This capability is important at a macro-level for organizations because some of the most common and costly mistakes occur when one business unit’s decisions disagree with another’s Consider, for instance, a salesperson plugging an overly optimistic annual sales forecast into a company’s customer relationship management (CRM) system. That forecast gets rolled up into a monthly forecast that goes into a planner that ultimately leads to a certain amount of merchandise being produced and stored for eventual shipment. When sales aren’t completed and product begins piling up on warehouse shelves, the manufacturing and procurement side of the house takes note. If it happens again, their guts might tell them to disregard the salesperson’s forecasts and produce less product. Such snap decisions could render them unable to meet demand because of low inventory, ultimately resulting in lost revenues if the forecast happened to be more accurate this time around.
Having an AI system in the mix, in this case, would have more accurately tracked actual sales, communicated proper production needs, and allowed those manufacturing and procurement leads to make more data-driven decisions related to the sales forecasts. What’s more, when that eager-beaver salesperson inflated the numbers, the system could’ve warned that person they could be going too far based on history.
“When decision makers are confronted with information that does not seem to align with their gut feelings, they often have strong reactions,” says Raul Castanon-Martinez, a senior research analyst for 451 Research. “This illustrates the necessity for quantitative and AI-based decision making. It also points out the need to enable systems of record for tracking decisions and how well they’re made.”
AI systems are particularly adept at tracking decision-making histories, from ideation to result. If fed the right guidelines – goals, strategies, milestones, costs, expected benefits, timelines and so on – they can objectively and cost-effectively track and analyze projects in ways human beings simply cannot.
“If you asked human beings to do this, you’d have to decide who would be tracking such decisions. And then you’d always have to worry about whether they have the time to diligently do it - and if they can keep their own biases and motivations out of the mix,” says Krishnan. “What you really want is to know is how well the team executed against the decision and whether it yielded the right results from a goals and objectives standpoint so you can do better next time.”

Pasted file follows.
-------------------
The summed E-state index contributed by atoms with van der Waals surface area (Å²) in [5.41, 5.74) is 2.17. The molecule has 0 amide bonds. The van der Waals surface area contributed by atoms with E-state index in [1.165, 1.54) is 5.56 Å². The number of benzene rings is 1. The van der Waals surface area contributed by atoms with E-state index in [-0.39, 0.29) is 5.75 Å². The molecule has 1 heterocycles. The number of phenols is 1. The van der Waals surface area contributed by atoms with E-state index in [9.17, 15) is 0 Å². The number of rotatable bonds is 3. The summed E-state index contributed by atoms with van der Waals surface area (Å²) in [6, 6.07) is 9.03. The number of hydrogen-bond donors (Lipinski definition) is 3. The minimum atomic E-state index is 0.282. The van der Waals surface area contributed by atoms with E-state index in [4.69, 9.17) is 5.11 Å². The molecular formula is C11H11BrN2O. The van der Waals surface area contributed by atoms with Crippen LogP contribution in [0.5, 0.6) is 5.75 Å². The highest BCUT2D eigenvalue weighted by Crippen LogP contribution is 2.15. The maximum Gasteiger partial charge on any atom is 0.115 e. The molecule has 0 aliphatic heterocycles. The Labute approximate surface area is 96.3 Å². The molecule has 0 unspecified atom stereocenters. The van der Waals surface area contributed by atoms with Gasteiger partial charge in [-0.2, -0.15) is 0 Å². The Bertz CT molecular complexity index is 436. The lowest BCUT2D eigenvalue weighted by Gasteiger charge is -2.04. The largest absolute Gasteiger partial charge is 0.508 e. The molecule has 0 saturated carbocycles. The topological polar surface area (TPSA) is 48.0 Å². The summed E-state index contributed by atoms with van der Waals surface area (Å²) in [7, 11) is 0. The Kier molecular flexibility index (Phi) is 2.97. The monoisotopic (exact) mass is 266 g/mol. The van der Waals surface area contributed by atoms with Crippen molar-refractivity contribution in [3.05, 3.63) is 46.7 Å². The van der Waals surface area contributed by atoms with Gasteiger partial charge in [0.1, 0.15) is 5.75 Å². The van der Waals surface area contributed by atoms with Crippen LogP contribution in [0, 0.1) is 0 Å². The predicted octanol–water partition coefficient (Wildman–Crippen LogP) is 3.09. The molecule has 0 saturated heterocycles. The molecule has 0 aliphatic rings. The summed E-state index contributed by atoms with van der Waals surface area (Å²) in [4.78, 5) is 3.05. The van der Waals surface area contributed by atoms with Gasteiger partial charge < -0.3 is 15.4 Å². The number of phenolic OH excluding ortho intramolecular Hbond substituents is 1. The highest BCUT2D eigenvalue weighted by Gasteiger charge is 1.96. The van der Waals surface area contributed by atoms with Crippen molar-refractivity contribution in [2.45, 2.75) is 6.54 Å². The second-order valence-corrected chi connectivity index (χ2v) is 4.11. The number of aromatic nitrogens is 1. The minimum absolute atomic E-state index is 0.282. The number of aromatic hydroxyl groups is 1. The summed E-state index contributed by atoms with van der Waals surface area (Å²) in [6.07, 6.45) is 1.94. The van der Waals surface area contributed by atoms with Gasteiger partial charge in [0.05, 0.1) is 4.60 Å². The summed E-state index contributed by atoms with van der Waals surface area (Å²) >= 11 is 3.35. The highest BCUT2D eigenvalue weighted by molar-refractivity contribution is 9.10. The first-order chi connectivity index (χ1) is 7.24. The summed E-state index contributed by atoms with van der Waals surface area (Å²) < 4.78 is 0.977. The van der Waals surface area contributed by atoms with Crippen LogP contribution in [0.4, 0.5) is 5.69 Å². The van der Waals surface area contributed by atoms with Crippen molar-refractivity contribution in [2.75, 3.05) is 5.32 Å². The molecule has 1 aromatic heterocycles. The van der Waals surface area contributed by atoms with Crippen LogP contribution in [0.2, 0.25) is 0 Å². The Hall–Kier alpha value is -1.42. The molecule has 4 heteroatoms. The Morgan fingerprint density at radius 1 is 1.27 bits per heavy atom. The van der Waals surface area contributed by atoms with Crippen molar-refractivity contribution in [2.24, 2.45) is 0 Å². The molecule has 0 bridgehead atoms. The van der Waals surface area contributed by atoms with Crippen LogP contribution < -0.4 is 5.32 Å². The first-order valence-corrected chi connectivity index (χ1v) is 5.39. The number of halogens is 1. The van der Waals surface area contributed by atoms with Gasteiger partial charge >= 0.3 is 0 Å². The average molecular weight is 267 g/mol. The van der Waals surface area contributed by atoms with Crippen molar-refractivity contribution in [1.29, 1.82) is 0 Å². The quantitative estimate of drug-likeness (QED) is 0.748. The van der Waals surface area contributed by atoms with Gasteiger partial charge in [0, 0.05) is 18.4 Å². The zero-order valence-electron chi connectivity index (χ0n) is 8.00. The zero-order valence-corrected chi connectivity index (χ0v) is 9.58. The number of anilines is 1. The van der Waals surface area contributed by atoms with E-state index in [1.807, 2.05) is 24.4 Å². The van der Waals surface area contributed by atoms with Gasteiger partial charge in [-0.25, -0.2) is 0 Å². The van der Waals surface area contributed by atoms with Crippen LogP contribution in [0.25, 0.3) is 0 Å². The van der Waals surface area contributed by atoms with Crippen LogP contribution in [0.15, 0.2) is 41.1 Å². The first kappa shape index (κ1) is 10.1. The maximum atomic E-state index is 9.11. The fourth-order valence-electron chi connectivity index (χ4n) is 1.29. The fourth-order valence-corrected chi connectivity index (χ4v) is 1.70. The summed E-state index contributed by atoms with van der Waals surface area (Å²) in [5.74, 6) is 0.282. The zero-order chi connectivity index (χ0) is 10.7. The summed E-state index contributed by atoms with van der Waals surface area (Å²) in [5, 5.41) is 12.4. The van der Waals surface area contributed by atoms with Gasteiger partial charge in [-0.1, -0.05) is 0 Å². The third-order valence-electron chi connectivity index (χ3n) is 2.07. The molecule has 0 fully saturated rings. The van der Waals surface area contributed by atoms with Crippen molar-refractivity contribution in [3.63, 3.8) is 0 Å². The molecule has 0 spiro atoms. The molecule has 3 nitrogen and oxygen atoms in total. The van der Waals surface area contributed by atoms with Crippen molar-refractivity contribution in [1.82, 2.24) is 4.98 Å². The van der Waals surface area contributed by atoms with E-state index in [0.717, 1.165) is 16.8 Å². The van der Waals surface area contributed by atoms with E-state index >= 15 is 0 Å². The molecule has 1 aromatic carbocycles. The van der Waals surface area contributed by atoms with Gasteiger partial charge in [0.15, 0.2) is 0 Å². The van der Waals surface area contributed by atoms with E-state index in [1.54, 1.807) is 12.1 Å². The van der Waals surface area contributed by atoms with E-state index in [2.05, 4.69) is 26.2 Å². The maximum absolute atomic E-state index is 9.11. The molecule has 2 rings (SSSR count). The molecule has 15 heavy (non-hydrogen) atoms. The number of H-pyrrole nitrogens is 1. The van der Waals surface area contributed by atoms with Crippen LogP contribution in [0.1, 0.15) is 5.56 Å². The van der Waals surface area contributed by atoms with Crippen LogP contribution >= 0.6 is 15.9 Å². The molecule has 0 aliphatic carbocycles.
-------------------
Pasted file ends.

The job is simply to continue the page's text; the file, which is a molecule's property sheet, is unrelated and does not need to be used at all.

That’s not to say people can hand off everything to machines and forget about it. Indeed, AI and machine learning (ML) platforms are only as good as the data they are fed. Even with the best data, machines can jump to the wrong conclusions. They also struggle with out-of-the box or creative thought.
Humans, therefore, will still need to partner with them on some tasks. What does that mean? It means that after initial setup, we can hand over menial and redundant tasks to them. They can even make certain basic decisions, like responding a common customer inquiry or running a set of programmed responses for getting lights back on during a power outage. But for more complex issues, machines will most likely be limited to crunching data and making actionable recommendations.
Even with those guardrails, humans will still need ways of understanding how AIs arrive at conclusions. We cannot, after all, see how computers process data. At the same time, we’ve been conditioned over the years to fear Terminator-like machines wiping us out or robots eliminating our jobs. To fully trust our machine partners, we will need what the U.S. Department of Defense (DoD) calls “Explainable AI.” Still conceptual, the idea is that as AI systems evolve, you build-in capabilities enabling them to fully and transparently explain their decisions or actions.
Even with such guardrails in place, being able to fully trust machines to make solid recommendations or trustworthy decisions will take time. AI is still in its infancy, and the technology is far from perfect.
But Krishnan believes most obstacles will be overcome sooner than later because the value proposition for AI is so high and the technology is advancing so rapidly. Gartner, for example says half of enterprises will have AI orchestration platforms by 2025, up from fewer than 10% in 2020.
“AI will advance because it must,” he says. “The world keeps saying, ‘decide faster, faster, faster.” And if you can’t attribute and measure the impact of your decisions well enough, you’re doing your business and customers a disservice. AI will empower organizations to fine-tune decision velocity for the future.